As Gartner predicted, "More than half of major new business processes and systems will incorporate some element of the Internet of Things (IoT) by 2020, according to Gartner, Inc. The impact of the IoT on consumers' lives and corporate business models is rapidly increasing as the cost of 'instrumenting' physical things with sensors and connecting them to other things — devices, systems and people — continues to drop." What do you think?
Read the post, pulling out my virtual popcorn and root beer for the imminent Kool-Aid.
Still waiting to see a data scientist do a really good - read in italics as "actionable" - job on the analytics coming off the amount of data that's being pumped out.
75% of projects not going well and the bad guys hacking devices is a given. [shrug]
More than 50% incorporation by 2020 seems unlikely. IoT has a lot of problems that need to be solved before such a widespread deployment. In particular security is a key issue.
On the other hand there is a famous saying in tech.. something to the effect of 'We always overestimate what will happen in 5 years and underestimate what will happen in 10'. So, if the question was rephrased to 2026, I would say 'yeah, maybe'.
Also it depends on how expansive a definition one takes of IoT. If we consider Smart Phones as a 'thing', then by some estimates we are already there.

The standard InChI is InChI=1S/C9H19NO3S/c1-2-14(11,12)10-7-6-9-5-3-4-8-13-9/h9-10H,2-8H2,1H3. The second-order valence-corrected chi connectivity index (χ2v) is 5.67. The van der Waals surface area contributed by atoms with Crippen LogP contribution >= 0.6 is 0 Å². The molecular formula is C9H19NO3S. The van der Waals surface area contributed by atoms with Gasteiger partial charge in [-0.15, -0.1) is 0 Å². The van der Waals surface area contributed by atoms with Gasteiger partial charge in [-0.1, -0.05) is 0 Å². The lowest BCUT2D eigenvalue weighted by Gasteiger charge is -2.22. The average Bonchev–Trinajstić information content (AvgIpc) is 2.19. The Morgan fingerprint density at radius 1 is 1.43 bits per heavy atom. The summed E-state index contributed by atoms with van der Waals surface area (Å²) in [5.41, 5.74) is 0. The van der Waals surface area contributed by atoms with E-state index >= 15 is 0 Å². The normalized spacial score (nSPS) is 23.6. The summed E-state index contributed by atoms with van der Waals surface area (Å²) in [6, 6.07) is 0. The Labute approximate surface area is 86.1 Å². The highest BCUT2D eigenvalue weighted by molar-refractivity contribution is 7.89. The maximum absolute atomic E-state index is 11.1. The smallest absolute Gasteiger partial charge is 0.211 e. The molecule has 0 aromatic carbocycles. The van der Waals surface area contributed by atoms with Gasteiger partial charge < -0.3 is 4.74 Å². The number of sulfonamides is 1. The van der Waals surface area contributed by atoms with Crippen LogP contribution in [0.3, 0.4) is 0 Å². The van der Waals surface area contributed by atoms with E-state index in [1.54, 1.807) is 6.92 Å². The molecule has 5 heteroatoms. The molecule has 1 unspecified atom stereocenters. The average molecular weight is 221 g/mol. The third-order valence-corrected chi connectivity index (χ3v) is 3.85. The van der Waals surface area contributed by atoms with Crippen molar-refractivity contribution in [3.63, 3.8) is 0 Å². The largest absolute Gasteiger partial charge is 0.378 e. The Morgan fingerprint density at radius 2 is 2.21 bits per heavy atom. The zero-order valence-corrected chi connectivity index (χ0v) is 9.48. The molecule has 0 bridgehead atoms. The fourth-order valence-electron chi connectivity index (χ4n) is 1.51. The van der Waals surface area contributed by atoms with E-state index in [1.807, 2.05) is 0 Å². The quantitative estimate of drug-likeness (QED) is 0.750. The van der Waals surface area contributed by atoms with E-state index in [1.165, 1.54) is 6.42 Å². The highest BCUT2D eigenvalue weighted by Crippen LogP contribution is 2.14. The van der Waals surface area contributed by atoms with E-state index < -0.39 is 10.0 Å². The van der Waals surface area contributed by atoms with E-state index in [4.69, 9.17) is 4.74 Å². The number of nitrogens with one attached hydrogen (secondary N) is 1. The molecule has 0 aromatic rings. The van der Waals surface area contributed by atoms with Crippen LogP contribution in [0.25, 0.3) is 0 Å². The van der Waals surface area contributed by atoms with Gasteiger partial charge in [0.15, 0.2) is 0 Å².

Considering that we are at the beginning of the industry 4.0 revolution then I would “predict” that there will be more and more business processes with full happy path executed by “Things” – some kind of software-defined industry or manufacturing (BPM is a key for it, of course).
Those “Things” must be clear enough to “understand” a desired business process and “execute it” together as a group of specialized “workers”. A human being will be needed to supervise them in difficult situations.
Not sure that Gartner took those processes in their calculations.
First, +1 to Ian for brevity, wit, and marksmanship.
Let's set aside the exact quote for a moment, because by the time you navigate through all those qualifiers, only to find yourself lost in the fog of the nebulous definition of "Internet of Things"...well, at that point you've forgotten where you were going in the first place.
Will more and more devices start chattering away? Well, sure. Will that affect process? Gee, I hope so. But I'm not sure that's the same as saying that BPM will somehow be inextricably bound with IoT. To the extent that IoT will matter (and there are plenty of hurdles to clear before that can happen), the primary focus is likely to be how to correlate and interpret the data thus collected. Such analysis is not, per se, a BPM discipline. Call it what you will—big data, data science (though I maintain my position that all science is data science)—understanding the data is what is really interesting.
Interesting, yes: but that's not the job of BPM, at least as we understand it today. The job of BPM is to use relevant information to drive the behavior of systems and human actors. IoT, in and of itself, is unlikely to produce such information directly. Rather, the (very cool) engines that sift and filter and sort IoT's unrelenting datastreams will provide the truly actionable information for which BPM thirsts.